Front Lacing Cotton Corset By Warner

Front lacing cotton corset by Warner, c. 1911, USA. The Underpinnings Museum. Photo by Tigz Rice

Date: c. 1911

Origin: United States

Fabric: Cotton canvas

Brand: Warner


In the late nineteenth century, New York physician Dr Lucien Warner gave up his practice to begin a new career lecturing on women’s health issues, including the effects of the corset. In 1873, he designed a corset that provided the desired fashionable shape along with increased flexibility. The following year, Lucien Warner and his brother founded Warner Brothers Corset Manufacturers. After buying Mary Phelps Jacob’s brassiere patent in 1915, Warner’s went on to introduce lettered cup sizing in the 1930s and released its first line of extremely successful ‘Merry Widow’ foundation garments in 1952.

This front fastening and lacing corset, although not the first of its kind, was an innovation that allowed women to dress themselves without the help of others. The design was patented on 31st October 1911, and features a 4 loop/pin busk and row of hooks and eyes offset to the front right side of the garment, with a centre front panel of eyelets and lacing backed by a cotton modesty panel that has a single vertical flat steel bone to maintain vertical tension. The sewn in modesty panel limits how much the corset can be adjusted.

The silhouette of this corset is relatively streamlined and sleek, without dramatic curves or offering much waist reduction. It is typical of ‘Titanic Era’ fashion, with previously fashionable corset silhouettes being incompatable with the limited lacing capacity construction, as the corset likely wouldn’t open far enough to close over the body.

The corset has 5 vertical panels per side, with vertical twill bone channels sewn to the interior of the garment, sandwiching in place a horizontal twill ewaist tape. The corset is boned with steel “Rust Proof” flat steel bones throughout, using a mix of doubled up 8mm width bones and wider 15mm bones. Most bones do not extend through the entire length of the channel, and a machine lockstitch is used around the curved ends of the bones to hold them in place. The loose space at the bottom of each channel gives this longline cut a greater freedom of movement.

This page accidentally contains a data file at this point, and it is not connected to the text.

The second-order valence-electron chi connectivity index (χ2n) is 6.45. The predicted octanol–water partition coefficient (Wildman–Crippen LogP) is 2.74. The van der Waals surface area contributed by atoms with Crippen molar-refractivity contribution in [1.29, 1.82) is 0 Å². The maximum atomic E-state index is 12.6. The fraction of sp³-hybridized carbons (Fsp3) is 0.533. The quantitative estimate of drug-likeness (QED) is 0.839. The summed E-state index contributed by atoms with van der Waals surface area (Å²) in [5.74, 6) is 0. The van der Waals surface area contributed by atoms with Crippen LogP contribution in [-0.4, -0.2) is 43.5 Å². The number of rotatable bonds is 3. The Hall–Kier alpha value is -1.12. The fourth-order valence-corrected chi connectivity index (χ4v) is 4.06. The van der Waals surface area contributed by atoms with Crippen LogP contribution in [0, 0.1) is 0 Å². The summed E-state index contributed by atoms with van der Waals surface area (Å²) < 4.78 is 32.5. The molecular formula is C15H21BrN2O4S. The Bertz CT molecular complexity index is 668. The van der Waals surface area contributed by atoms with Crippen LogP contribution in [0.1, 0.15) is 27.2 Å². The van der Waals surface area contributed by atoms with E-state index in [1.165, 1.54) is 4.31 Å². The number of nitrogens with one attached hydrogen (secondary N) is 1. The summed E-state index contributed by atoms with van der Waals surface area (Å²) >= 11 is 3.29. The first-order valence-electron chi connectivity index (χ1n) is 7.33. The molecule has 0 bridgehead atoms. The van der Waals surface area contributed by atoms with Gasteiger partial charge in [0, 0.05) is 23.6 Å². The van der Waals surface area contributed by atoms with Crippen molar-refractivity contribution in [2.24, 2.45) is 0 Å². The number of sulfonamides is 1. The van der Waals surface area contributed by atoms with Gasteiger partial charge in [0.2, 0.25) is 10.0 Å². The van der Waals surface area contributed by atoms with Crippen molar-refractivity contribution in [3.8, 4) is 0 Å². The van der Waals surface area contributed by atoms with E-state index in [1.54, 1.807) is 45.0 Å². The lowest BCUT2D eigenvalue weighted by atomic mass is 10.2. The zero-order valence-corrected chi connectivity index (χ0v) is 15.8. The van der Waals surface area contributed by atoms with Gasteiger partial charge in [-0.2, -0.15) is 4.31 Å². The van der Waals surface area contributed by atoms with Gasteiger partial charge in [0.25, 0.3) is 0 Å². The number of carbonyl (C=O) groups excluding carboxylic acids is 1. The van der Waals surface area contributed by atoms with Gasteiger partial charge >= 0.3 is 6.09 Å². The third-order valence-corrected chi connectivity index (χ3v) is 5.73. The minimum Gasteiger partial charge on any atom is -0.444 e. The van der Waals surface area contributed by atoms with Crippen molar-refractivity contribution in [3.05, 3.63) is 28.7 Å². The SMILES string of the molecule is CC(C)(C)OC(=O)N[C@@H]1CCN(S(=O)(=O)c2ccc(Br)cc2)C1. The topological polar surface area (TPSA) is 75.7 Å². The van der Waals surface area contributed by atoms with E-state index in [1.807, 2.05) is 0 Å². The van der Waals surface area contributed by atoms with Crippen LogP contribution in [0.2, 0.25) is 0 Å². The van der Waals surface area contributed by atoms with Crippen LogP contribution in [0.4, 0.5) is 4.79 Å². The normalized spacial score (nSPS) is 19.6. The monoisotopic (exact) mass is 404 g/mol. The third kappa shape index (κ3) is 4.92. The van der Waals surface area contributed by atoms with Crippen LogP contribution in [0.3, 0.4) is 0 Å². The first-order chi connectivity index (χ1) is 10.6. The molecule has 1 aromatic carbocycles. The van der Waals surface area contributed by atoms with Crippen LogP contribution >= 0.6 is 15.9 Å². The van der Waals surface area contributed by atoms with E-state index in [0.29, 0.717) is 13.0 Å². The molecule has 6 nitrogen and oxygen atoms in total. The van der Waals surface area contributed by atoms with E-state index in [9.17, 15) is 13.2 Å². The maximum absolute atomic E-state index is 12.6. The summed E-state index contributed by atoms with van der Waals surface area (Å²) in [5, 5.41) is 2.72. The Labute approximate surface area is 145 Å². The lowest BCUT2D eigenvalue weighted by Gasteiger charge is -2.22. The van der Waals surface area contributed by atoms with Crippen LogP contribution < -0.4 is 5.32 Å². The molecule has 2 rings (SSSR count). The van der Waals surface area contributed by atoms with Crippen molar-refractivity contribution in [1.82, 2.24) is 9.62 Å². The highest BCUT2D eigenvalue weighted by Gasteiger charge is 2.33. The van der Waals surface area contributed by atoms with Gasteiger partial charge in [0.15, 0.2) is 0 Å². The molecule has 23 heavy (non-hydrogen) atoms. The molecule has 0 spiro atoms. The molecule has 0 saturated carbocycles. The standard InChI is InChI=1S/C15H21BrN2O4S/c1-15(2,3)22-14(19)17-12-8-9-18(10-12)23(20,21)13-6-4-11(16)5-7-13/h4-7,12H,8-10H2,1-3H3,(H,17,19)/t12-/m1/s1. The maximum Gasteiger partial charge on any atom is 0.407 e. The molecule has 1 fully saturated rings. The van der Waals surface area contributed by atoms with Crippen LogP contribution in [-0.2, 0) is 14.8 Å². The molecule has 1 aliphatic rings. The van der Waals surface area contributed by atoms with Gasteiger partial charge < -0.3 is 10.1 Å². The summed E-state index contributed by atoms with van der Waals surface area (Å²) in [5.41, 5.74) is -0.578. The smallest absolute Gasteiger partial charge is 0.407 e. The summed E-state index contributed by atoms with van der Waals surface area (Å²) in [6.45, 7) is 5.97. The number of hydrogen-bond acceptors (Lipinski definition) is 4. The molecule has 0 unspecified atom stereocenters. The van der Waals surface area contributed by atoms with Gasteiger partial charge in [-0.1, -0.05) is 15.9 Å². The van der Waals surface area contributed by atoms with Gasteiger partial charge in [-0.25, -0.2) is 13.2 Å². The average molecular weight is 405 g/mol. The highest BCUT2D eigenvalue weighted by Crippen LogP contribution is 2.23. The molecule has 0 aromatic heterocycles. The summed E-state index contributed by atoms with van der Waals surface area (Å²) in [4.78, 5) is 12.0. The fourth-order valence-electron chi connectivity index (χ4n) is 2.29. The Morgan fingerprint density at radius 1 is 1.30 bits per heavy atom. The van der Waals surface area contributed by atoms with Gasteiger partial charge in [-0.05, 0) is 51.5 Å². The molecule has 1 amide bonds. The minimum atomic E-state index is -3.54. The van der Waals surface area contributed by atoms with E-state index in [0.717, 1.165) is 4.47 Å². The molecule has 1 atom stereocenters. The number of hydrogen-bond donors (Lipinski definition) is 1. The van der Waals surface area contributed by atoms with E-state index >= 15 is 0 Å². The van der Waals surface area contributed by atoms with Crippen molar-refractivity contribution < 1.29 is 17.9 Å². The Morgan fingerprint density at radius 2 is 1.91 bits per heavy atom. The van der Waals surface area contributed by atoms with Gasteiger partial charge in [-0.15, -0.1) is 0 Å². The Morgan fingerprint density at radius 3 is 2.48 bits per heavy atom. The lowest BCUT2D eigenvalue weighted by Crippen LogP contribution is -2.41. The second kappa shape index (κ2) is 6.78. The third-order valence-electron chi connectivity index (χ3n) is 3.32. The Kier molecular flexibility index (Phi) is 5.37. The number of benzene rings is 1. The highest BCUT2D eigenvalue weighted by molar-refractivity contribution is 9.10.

The top and bottom edges of the corset are bound in cotton tape, with a decorative woven cotton trim machine lockstitched to the top edge. There are two narrow pieces of cotton tape extending from the two centre front ends, to be tied in a bow when the corset is closed. A wide piece of elastic is sewn into the bottom of the centre back seams. Although it has dried out now, this would have offered an innovative level of fit flexibility and comfort.

Each side of the corset has 3 elastic suspender straps with filigree style adjusters and grips. The suspender clip is stamped with the text ‘rubber button’. The interior of the garment has two stamped boning channel. One has the brand name and logo with style and construction information: ‘Warner’s / Reg. US. Pat. Off. / Boned With Rust Proof / No. 2KA2 / Every Pair Guaranteed / Cotton Corset / Made In U.S. America’. The stamp on the rear of the modesty panel states ‘Pat. Oct. 31 1911’.


From the collection of Karolina Laskowska

Museum number: KL-2017-045


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